4.7.2 Subsistence livelihoods and indigenous peoples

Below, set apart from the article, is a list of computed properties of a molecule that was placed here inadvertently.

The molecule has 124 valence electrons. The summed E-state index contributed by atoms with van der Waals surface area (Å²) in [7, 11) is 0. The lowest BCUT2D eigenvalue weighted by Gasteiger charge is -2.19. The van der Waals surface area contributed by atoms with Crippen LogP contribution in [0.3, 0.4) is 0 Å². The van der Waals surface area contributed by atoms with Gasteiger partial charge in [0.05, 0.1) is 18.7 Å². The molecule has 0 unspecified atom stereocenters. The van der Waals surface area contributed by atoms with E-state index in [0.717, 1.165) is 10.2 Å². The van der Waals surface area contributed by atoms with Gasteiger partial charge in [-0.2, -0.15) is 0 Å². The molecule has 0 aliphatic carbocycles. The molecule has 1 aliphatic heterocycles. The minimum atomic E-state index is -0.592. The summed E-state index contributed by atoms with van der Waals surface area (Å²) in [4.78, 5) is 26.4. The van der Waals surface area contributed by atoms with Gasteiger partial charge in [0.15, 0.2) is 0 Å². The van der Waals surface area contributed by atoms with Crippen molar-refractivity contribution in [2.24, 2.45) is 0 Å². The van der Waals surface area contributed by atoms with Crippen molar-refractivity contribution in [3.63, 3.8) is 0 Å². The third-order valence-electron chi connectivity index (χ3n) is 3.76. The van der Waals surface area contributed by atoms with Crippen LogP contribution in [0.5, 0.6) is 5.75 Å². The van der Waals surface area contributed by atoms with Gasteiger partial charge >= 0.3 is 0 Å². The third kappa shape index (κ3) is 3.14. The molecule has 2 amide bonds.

The impacts of climate change on ecosystems and their services will not be distributed equally around the world. Dryland, mountain and mediterranean regions are likely to be more vulnerable than others (Gitay et al., 2001) and ecosystem degradation is largest in these regions (Hassan et al., 2005). Climate change is likely to cause additional inequities, as its impacts are unevenly distributed over space and time and disproportionately affect the poor (Tol, 2001; Stern, 2007). The term ‘double exposure’ has been used for regions, sectors, ecosystems and social groups that are confronted both by the impacts of climate change and by the consequences of economic globalisation (O’Brien and Leichenko, 2000). Thus special attention needs to be given to indigenous peoples with subsistence livelihoods and groups with limited access to information and few means of adaptation. As a result climate change and sustainable development need to incorporate issues of equity (Kates, 2000; Jain, 2003; Richards, 2003).